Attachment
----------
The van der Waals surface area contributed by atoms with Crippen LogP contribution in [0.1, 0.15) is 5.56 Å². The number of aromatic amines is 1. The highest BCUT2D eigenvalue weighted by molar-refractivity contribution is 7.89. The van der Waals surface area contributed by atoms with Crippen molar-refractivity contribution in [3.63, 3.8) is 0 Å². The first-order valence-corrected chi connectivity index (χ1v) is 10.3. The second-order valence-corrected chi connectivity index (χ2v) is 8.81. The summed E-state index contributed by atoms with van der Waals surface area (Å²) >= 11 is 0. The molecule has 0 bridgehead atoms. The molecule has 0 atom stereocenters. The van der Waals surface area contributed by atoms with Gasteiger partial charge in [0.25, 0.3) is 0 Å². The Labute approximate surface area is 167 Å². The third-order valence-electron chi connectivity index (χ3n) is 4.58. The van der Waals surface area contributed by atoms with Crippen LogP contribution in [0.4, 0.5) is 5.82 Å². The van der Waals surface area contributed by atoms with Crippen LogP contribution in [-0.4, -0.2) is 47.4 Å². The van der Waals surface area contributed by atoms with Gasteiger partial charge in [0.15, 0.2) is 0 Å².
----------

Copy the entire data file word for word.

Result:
The van der Waals surface area contributed by atoms with Crippen LogP contribution in [0.1, 0.15) is 5.56 Å². The number of aromatic amines is 1. The highest BCUT2D eigenvalue weighted by molar-refractivity contribution is 7.89. The van der Waals surface area contributed by atoms with Crippen molar-refractivity contribution in [3.63, 3.8) is 0 Å². The first-order valence-corrected chi connectivity index (χ1v) is 10.3. The second-order valence-corrected chi connectivity index (χ2v) is 8.81. The summed E-state index contributed by atoms with van der Waals surface area (Å²) >= 11 is 0. The molecule has 0 bridgehead atoms. The molecule has 0 atom stereocenters. The van der Waals surface area contributed by atoms with Gasteiger partial charge in [0.25, 0.3) is 0 Å². The Labute approximate surface area is 167 Å². The third-order valence-electron chi connectivity index (χ3n) is 4.58. The van der Waals surface area contributed by atoms with Crippen LogP contribution in [0.4, 0.5) is 5.82 Å². The van der Waals surface area contributed by atoms with Crippen LogP contribution in [-0.4, -0.2) is 47.4 Å². The van der Waals surface area contributed by atoms with Gasteiger partial charge in [0.15, 0.2) is 0 Å².